The Importance of Being Adaptable to Change

Being adaptable to change means you're a flexible person, which is an amazing trait to have. After all, change doesn't have to be traumatic - the process can actually be extraordinary.
The Importance of Being Adaptable to Change
Valeria Sabater

Written and verified by the psychologist Valeria Sabater.

Last update: 15 November, 2021

“You either adapt or you die.” You’ve probably heard that before. From a young age, we learn that we must face every single challenge, which can lead to negative internal monologue. Is this how this mechanism works? Why is being adaptable to change so important?

The truth is that, as of right now, we’ve all had to adapt to the environment, to everything that’s surrounding us. It’s as if our current reality was forced on us and there’s nothing we can do about it but accept it. It’s completely normal to feel uncertain and frustrated in the face of this situation. In reality, the human brain isn’t too fond of change. In fact, it perceives any variation in the environment as a threat.

However, there’s an indisputable fact here: life is synonymous with change. As Heraclitus once said, “No man ever steps in the same river twice, for it’s not the same river and he’s not the same man”. Knowing how to adapt to that constant flow is key to health and well-being. This explains why, in recent years, psychology professionals have focused on the area of human adaptation. It’s definitely a fascinating one. Let’s delve a bit deeper.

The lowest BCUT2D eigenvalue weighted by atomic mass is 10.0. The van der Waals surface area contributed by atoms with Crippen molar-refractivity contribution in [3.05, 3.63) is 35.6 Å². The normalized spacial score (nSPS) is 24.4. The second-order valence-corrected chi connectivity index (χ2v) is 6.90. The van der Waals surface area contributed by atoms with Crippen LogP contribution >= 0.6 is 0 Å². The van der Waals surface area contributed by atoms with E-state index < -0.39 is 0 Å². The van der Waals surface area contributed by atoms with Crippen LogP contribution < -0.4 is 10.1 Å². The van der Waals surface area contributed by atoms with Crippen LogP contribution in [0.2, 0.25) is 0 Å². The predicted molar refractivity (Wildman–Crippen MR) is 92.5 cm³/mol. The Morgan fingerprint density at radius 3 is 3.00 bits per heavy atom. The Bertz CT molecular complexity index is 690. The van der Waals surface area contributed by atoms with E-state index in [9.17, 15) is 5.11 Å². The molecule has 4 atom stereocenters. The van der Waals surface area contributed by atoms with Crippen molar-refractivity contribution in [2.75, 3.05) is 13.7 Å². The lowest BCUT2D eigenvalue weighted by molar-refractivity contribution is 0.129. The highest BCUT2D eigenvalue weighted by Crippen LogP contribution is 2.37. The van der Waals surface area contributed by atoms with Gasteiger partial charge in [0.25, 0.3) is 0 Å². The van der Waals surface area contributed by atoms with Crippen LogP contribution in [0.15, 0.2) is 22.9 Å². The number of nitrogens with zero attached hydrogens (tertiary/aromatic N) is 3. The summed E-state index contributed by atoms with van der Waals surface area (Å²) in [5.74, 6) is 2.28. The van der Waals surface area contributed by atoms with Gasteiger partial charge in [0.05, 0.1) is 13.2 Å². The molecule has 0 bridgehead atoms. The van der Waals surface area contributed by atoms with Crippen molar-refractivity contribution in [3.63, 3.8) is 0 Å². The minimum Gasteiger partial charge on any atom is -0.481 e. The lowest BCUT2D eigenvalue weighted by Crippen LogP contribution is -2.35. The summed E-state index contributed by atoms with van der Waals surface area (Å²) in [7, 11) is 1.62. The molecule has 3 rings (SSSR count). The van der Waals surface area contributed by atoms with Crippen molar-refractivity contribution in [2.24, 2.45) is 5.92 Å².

What does being adaptable to change entail?

Let’s start off this idea with a quote by the great Charles Darwin: “It isn’t the strongest of the species that survive, nor the most intelligent, but the one most responsive to change”. Nowadays, the act of surviving or not has little importance. There are many people who “stay alive” despite being inflexible and adopting a rigid psychological perspective.

We could say that, as of today, no one dies from not adapting to the demands of their surroundings. However, they do have a greater risk of suffering from depression and anxiety disorders. The reality is that maladjustment brings suffering. Whoever refuses to change becomes frustrated and angry because, in the end, reality won’t adapt to their wishes.